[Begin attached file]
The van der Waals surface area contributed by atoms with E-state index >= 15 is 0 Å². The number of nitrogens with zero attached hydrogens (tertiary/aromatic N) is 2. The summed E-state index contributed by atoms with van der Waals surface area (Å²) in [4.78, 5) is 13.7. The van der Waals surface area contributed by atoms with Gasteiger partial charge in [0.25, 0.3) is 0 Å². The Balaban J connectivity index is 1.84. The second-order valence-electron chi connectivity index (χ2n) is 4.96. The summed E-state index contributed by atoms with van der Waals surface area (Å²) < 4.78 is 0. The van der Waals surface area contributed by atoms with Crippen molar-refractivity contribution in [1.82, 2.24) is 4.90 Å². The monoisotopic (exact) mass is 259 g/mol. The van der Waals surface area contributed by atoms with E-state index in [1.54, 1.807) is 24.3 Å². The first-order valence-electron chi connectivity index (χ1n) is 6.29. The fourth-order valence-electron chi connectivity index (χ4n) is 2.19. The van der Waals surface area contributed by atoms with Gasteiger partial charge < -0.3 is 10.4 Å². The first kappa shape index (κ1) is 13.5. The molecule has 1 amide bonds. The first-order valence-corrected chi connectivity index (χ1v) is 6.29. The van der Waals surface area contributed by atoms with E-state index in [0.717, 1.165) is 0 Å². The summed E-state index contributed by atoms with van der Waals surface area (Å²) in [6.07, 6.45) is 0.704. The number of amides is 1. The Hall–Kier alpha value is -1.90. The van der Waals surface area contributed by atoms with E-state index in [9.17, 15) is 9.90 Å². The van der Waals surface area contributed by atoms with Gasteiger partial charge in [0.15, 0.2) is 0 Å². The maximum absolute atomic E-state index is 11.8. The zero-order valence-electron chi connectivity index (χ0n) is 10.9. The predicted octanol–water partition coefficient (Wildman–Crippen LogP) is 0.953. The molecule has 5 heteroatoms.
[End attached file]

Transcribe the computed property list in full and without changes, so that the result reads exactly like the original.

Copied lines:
The van der Waals surface area contributed by atoms with E-state index >= 15 is 0 Å². The number of nitrogens with zero attached hydrogens (tertiary/aromatic N) is 2. The summed E-state index contributed by atoms with van der Waals surface area (Å²) in [4.78, 5) is 13.7. The van der Waals surface area contributed by atoms with Gasteiger partial charge in [0.25, 0.3) is 0 Å². The Balaban J connectivity index is 1.84. The second-order valence-electron chi connectivity index (χ2n) is 4.96. The summed E-state index contributed by atoms with van der Waals surface area (Å²) < 4.78 is 0. The van der Waals surface area contributed by atoms with Crippen molar-refractivity contribution in [1.82, 2.24) is 4.90 Å². The monoisotopic (exact) mass is 259 g/mol. The van der Waals surface area contributed by atoms with E-state index in [1.54, 1.807) is 24.3 Å². The first-order valence-electron chi connectivity index (χ1n) is 6.29. The fourth-order valence-electron chi connectivity index (χ4n) is 2.19. The van der Waals surface area contributed by atoms with Gasteiger partial charge < -0.3 is 10.4 Å². The first kappa shape index (κ1) is 13.5. The molecule has 1 amide bonds. The first-order valence-corrected chi connectivity index (χ1v) is 6.29. The van der Waals surface area contributed by atoms with E-state index in [0.717, 1.165) is 0 Å². The summed E-state index contributed by atoms with van der Waals surface area (Å²) in [6.07, 6.45) is 0.704. The number of amides is 1. The Hall–Kier alpha value is -1.90. The van der Waals surface area contributed by atoms with E-state index in [9.17, 15) is 9.90 Å². The van der Waals surface area contributed by atoms with Gasteiger partial charge in [0.15, 0.2) is 0 Å². The maximum absolute atomic E-state index is 11.8. The zero-order valence-electron chi connectivity index (χ0n) is 10.9. The predicted octanol–water partition coefficient (Wildman–Crippen LogP) is 0.953. The molecule has 5 heteroatoms.